This week it was banana choc chip muffins and cinnamon rolls

This week it was banana choc chip muffins and cinnamon rolls

So far, so middle class and just like any other church hall coffee morning for school gate mums. But it’s a bit different where we are. For starters we often have a bloke or two join us – people work shifts here, or are single dads or don’t have any paid employment. And then there are some of the conversation topics…

I’ll just share with you some of the things we chatted about this week. Some regular bog standard school gate talk, but others special to our part of God’s world, with its unique challenges:

  • How to get our kids to get on with their school work, and career paths we envisage for them
  • The upcoming school Christmas fair
  • A lunch club a few of us helped out with the other day
  • The local drug dealers, and a ‘conversation’ one of the ladies had had with a youngster who seems to be getting involved with the trade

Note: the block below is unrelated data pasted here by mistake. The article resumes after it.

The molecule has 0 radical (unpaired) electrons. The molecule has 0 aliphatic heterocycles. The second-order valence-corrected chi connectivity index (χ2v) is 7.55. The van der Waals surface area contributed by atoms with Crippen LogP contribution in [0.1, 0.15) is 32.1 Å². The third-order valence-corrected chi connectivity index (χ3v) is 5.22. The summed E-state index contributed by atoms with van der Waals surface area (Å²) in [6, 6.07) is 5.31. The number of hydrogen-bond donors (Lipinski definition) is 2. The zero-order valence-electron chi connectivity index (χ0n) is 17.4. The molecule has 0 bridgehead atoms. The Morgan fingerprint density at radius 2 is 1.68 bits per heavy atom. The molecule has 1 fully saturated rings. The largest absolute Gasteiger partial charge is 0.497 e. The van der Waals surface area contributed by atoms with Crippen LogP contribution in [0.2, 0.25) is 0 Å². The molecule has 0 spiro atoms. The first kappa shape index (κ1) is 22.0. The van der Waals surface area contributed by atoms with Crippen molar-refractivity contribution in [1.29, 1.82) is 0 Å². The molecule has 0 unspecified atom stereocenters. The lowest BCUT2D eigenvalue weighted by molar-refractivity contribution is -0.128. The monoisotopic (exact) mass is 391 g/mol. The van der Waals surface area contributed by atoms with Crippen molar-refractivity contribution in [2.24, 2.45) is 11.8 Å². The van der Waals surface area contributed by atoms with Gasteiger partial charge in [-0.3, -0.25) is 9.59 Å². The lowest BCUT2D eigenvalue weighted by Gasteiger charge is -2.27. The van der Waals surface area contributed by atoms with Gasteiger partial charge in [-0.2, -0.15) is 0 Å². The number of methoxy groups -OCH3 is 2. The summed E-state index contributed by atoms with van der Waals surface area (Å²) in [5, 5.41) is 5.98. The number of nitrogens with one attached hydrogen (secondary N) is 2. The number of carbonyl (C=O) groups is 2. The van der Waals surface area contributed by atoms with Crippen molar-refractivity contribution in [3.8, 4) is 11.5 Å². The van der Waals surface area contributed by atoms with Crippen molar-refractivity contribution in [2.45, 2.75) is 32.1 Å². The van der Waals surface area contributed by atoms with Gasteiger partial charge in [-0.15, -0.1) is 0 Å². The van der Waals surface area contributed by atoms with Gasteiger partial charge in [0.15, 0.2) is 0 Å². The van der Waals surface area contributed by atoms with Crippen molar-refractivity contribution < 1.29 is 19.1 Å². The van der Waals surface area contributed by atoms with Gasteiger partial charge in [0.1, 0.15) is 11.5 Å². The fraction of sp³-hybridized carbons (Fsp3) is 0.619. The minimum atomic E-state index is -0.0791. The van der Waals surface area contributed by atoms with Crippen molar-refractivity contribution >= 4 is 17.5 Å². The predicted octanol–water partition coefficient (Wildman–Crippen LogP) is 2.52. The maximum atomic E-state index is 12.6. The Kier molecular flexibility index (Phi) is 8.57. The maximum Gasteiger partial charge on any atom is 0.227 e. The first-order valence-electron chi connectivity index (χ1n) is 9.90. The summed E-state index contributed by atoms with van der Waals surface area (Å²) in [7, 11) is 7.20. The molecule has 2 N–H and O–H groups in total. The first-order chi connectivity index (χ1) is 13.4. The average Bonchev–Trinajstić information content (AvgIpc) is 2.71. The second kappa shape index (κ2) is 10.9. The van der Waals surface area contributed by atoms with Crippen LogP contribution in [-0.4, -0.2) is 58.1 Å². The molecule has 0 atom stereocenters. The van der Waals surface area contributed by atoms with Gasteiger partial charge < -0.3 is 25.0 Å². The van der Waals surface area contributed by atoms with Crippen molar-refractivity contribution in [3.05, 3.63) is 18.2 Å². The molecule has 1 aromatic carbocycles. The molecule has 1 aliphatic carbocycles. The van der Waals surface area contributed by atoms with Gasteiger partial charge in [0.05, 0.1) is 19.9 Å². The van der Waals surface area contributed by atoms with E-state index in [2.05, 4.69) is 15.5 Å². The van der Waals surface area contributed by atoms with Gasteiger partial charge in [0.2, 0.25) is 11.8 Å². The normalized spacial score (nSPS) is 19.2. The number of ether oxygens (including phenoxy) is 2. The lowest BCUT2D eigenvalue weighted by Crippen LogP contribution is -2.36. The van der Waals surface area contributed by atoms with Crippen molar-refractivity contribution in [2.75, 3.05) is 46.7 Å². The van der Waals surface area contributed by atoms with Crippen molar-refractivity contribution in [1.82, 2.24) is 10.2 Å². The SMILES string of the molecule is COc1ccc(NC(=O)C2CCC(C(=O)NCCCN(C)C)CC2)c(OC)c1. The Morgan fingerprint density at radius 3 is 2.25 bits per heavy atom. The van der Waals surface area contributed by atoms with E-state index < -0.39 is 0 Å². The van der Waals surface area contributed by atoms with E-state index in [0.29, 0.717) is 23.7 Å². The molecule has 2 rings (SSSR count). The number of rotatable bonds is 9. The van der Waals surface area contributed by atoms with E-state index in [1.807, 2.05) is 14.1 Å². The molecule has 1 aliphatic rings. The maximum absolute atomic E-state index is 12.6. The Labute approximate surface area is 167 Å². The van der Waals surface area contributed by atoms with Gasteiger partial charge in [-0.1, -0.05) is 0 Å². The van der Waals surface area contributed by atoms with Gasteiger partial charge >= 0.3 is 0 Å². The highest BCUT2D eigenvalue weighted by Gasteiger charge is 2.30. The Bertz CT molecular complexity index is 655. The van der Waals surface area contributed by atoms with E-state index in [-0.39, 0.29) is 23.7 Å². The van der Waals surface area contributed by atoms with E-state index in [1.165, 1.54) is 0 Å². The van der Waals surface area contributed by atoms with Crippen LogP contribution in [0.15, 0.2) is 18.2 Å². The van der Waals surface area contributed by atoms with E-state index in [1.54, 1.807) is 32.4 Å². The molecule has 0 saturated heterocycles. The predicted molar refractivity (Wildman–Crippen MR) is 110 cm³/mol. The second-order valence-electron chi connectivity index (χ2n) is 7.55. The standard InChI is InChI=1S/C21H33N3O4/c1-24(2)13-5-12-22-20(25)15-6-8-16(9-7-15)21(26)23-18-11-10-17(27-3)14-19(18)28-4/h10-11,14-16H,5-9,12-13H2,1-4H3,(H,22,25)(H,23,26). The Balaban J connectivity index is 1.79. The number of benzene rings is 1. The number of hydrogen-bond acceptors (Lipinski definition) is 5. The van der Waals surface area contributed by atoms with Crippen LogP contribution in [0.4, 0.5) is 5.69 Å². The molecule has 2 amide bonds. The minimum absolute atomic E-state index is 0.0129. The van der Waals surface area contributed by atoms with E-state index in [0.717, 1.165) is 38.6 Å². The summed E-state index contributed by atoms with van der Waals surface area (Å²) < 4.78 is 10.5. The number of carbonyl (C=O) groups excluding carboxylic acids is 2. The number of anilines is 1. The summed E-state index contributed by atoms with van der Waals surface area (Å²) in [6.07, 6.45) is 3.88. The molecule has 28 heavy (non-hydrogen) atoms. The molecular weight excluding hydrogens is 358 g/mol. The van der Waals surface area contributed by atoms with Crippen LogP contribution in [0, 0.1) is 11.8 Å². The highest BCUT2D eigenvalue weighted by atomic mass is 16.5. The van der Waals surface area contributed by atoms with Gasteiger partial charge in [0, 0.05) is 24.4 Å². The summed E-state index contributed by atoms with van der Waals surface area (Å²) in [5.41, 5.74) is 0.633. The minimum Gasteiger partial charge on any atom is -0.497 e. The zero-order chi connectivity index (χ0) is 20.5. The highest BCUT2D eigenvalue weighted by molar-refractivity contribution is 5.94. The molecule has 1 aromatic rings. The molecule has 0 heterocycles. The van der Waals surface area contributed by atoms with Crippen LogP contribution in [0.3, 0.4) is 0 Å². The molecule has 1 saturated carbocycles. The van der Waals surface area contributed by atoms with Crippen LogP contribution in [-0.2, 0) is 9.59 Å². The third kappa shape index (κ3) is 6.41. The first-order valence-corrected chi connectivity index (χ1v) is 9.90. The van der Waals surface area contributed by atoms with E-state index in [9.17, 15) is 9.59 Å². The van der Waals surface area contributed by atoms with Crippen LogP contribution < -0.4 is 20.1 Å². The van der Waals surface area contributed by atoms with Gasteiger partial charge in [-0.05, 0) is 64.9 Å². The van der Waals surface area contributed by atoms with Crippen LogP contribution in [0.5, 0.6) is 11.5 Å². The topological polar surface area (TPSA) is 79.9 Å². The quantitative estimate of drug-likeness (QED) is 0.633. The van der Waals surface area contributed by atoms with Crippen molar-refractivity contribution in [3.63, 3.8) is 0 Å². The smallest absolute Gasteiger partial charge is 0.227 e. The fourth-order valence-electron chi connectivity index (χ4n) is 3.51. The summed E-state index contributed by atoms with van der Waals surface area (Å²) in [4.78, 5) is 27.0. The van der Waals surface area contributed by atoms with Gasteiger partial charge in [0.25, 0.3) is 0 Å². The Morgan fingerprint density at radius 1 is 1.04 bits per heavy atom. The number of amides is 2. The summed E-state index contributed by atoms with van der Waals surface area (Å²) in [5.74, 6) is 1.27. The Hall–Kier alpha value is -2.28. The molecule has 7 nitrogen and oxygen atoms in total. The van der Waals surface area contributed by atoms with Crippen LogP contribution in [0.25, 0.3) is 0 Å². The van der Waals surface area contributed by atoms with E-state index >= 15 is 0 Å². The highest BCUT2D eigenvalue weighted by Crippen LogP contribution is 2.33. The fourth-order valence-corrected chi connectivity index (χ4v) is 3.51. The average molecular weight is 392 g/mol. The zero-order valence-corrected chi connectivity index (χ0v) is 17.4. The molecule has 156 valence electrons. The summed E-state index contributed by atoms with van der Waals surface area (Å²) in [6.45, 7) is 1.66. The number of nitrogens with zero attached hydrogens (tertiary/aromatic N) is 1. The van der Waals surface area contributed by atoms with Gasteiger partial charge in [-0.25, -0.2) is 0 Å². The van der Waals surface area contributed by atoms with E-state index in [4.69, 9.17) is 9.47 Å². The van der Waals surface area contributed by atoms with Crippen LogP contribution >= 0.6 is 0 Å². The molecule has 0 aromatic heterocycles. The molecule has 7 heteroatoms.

• The excellence of the local Chinese takeaway (apparently the lady will deliver on foot pushing her little one in the buggy if you are close to the shop)
  • The possibility that the local lap dancing club may be closed down because of all the crime that is associated with its clientele and staff
  • Foreign holidays we’d been on (or not)… and taking them in term time
  • How many times we’d been arrested (three between us, I think, but no convictions as far as I gathered)
  • Starting up your own business
  • The local prostitution trade and the club with an upstairs room used for those purposes
  • What had made us cry recently (for some a programme on Baby P, for me a report on primary schools that succeed in challenging areas)